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The Raku Museum – 450 years of Family Tradition

January Highlight

Japanese/English sign of the Raku Museum.

Nothing embodies Japanese culture more than the austerity and beauty of a tea ceremony according to the teachings of Sen-no-Rikyu. The chawan, the tea bowl, is one of the more important utensils of the art form. In particular, Raku ware, born in Kyoto in a style guided by Sen-no-Rikyu's own sense of aesthetics, is deeply connected to tea ceremony.

About the Raku Family

The habit of drinking green tea was introduced to Japan from China and quickly became a favourite pastime for nobility and clerics. In the 16th century, tea master Sen-no-Rikyu drastically reformed tea ceremony to create the form in which it is still practised today. To emphasise his new style, he approached Chōjirō, and had him produce a new type of tea bowl according to his specifications. The very first Raku tea bowl was made in the late 16th century by Chōjirō.

Teabowl by Chojiro, the first head of the Raku family.

Black Raku cylindrical tea bowl named Kineore, Raku Museum Collection

At that time, these tea bowls were considered avant-garde and at first were called ima yaki “now wares”. Later, they were renamed – after the location of the family residence – juraku yaki “juraku wares”, which was eventually shortened to raku yaki. Finally, the family itself adopted the name “Raku” as their last name (probably towards the end of the 16th century), and has been called so ever since. Today, the Raku family is in its 15th generation, and the way of making Raku ware is passed down orally from the head of the family to the next generation.

More information on the Raku family and its history, as well as a family tree and photos of selected works of each family head, can be found on the museum's website. Also, in the museum itself, tablets are available for more information on how Raku ware is made. Both resources are extensive and in English and Japanese.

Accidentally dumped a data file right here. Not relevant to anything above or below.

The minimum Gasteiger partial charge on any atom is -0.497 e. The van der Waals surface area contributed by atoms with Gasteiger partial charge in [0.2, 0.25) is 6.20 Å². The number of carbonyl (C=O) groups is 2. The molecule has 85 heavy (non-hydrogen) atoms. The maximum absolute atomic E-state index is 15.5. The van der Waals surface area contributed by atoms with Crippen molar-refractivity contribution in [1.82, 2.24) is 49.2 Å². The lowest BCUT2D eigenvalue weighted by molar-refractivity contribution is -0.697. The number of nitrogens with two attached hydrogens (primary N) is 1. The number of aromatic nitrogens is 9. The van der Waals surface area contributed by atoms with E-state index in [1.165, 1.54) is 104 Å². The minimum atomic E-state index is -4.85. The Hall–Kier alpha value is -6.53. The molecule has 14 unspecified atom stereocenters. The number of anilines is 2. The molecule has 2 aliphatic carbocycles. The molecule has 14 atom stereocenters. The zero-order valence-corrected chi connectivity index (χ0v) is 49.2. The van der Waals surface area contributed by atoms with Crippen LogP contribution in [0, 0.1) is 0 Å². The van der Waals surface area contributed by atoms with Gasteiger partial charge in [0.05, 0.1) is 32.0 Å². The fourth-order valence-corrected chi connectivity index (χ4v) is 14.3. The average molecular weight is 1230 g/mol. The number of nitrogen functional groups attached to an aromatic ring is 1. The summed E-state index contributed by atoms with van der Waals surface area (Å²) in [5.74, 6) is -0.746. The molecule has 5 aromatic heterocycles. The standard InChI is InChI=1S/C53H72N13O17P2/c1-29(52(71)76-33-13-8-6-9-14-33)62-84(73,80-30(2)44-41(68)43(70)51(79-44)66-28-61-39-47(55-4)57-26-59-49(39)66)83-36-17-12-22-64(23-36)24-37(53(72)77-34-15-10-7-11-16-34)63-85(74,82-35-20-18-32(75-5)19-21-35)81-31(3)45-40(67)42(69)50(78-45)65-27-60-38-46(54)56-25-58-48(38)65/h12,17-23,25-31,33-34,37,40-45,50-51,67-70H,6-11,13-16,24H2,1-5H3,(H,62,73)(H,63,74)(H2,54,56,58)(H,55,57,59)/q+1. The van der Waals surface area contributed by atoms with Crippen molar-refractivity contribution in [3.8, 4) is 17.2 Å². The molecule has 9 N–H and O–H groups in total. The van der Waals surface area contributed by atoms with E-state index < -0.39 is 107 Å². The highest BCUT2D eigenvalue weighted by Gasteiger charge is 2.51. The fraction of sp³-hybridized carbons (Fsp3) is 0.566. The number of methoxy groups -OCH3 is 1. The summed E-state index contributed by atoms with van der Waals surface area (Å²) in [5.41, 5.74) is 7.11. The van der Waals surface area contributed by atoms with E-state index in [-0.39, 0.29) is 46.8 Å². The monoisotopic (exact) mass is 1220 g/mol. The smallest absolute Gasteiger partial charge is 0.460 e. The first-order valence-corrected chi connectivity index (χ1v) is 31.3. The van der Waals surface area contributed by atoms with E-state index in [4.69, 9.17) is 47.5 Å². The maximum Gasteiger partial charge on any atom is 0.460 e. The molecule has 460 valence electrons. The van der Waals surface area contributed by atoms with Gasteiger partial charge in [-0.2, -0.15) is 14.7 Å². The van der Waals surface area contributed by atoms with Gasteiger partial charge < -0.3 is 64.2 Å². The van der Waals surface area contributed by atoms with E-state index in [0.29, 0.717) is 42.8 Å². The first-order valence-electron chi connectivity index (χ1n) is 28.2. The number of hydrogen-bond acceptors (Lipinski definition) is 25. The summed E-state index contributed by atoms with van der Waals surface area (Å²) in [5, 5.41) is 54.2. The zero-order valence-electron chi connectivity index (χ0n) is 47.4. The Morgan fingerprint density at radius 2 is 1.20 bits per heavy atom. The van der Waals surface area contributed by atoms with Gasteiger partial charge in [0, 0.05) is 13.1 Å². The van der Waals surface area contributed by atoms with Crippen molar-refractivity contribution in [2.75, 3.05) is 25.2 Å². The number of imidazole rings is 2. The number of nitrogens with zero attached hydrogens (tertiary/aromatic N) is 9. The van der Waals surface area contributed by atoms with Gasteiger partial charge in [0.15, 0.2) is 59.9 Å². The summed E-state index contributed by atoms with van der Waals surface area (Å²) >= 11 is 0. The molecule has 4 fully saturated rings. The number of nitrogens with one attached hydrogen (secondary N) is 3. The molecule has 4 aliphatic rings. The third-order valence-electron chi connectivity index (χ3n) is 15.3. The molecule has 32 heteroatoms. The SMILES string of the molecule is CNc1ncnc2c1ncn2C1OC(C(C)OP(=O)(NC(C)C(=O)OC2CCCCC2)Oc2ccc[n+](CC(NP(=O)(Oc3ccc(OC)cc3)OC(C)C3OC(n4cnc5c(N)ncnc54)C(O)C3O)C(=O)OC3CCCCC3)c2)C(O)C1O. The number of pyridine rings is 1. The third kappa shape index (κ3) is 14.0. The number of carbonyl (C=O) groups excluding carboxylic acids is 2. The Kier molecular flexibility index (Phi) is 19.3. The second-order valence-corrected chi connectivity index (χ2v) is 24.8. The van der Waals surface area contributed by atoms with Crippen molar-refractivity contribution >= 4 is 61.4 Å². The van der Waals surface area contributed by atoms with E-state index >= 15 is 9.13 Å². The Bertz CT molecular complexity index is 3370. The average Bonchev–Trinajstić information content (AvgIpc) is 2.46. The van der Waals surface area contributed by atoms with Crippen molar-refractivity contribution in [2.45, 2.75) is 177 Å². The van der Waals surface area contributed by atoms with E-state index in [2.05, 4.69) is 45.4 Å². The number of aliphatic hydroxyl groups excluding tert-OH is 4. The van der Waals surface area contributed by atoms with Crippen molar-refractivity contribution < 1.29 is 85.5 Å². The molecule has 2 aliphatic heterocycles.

Teabowl by Kichizaemon XV, the current head of the Raku family.

Black Raku cylindrical tea bowl Yakinuki type named Tenʼa, Raku Museum Collection

About the Raku Museum

A ceramic sign with kanji spelling Raku Museum.

The Raku museum celebrated its 40th anniversary in 2018; it was opened in 1978 by the 14th head of the Raku family. The modern building is located next to the family residence, which was established at this very spot in the 16th century. Most of the pieces in the collection are family heirlooms comprising 450 years of history, consisting mostly of tea bowls, but there are also other ceramics and tea utensils collected by the Raku family.

There are four exhibitions each year. They usually show a small number of carefully selected pieces, with expert descriptions both in English and Japanese.

Additionally, there are special events where visitors may handle some of the collection's pieces or use them during a tea ceremony. For these exclusive events (held in Japanese only), reservations are required in writing at least one month in advance. See the Raku museum website for further details.

Raku Museum Website (English)

Address: Aburanokôji-dôri Ichijô sagaru, Kamigyo-ku, Kyoto 602-0923

Directions: Take Kyoto City Bus 9, 12 to Ichijo Modoribashi; or Kyoto City Bus 50 to Horikawa Nakadachiuri.

Opening hours: 10:00 - 16:30. Museum is closed on Mondays (except National Holidays), between exhibitions, and during the New Year period.

Photography: Permission varies depending on the exhibition.

Wheelchair accessible: First floor only.

Parking: Free parking available, but very limited. Please consider public transport options instead.

About the Current Exhibition

New Year Exhibition

Raku Ware Across the Generations:
All Change – Period, Reign, Year, Generation

(December 14, 2018 – March 10, 2019)

This exhibition celebrates 450 years and 15 generations of the Raku family and their work, as well as the next 16th generation, Atsundo Raku’s works. It showcases select pieces of Raku ware and how these tea bowls embody the old family traditions while at the same time allowing, even inviting, change and innovation, that is, embracing the “now”.

For a more detailed description about this exhibition, visit the Raku Museum website.

Flyer for the current exhibition at the Raku Museum.

Photos # 2, 3, and 5 courtesy of the Raku Museum.